The involvement of former king Norodom Sihanouk in the early days of the Khmer Rouge has been raised twice by former regime leaders before the UN-backed tribunal, but a spokesman for the former monarch says there will be no official reaction.
Ex-head of state Khieu Samphan asked the court earlier this month why Norodom Sihanouk had not been called before the court, because he led a political coalition that included the Khmer Rouge and was intent on reclaiming the throne after he was deposed in a US-backed coup in 1970. Nuon Chea, Pol Pot’s former lieutenant, told the court that Norodom Sihanouk had visited members of the Khmer Rouge for a week in 1973.
Both men are on trial alongside ex-foreign minister Ieng Sary for atrocity crimes, including genocide, in a trial that has helped shed light on the inner workings of the secretive regime.
Long Narin, a witness for the court, said in testimony that the Khmer Rouge resistance had grown “following Sihanouk’s call.”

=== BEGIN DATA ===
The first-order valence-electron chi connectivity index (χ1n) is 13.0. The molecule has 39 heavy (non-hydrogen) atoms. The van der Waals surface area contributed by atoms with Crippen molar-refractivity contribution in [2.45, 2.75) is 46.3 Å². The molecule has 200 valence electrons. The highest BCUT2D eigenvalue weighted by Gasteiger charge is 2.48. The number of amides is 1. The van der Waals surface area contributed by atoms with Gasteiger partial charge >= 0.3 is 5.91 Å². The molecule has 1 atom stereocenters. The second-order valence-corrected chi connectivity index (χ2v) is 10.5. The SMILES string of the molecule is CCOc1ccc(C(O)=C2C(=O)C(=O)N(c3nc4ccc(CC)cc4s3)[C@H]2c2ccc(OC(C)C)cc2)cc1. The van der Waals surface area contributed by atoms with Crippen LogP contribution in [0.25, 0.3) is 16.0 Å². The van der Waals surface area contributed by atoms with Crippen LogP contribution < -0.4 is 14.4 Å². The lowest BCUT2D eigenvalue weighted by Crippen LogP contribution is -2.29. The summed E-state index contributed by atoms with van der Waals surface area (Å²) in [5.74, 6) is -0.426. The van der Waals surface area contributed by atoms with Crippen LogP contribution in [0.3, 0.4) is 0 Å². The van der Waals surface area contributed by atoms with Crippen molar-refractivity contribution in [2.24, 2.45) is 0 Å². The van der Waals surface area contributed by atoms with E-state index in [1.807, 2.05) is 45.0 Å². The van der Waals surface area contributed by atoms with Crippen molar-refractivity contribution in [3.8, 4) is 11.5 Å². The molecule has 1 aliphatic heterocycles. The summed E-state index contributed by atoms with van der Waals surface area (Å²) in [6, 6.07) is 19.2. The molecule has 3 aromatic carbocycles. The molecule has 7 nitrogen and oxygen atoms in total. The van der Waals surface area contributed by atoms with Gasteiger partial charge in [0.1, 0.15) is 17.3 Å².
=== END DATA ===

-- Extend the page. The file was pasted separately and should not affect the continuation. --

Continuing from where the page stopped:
Sisowath Thomico, a prince and spokesman for Norodom Sihanouk, told VOA Khmer on Friday the former king follows the court proceedings occasionally, “but he won’t make any special reaction” to the testimony of the suspects or witnesses.
“Anyway, he was one of the Khmer Rouge victims, too,” he said.
In fact, Norodom Sihanouk was the official head of state for the Khmer Rouge until 1976, after which he was put under house arrest. He has never been called before the court, and court officials declined an off-site invitation for talks in 2007.
Sisowath Thomico said Friday that Norodom Sihanouk “doesn’t believe the hybrid court can bring full justice to the victims” of the regime.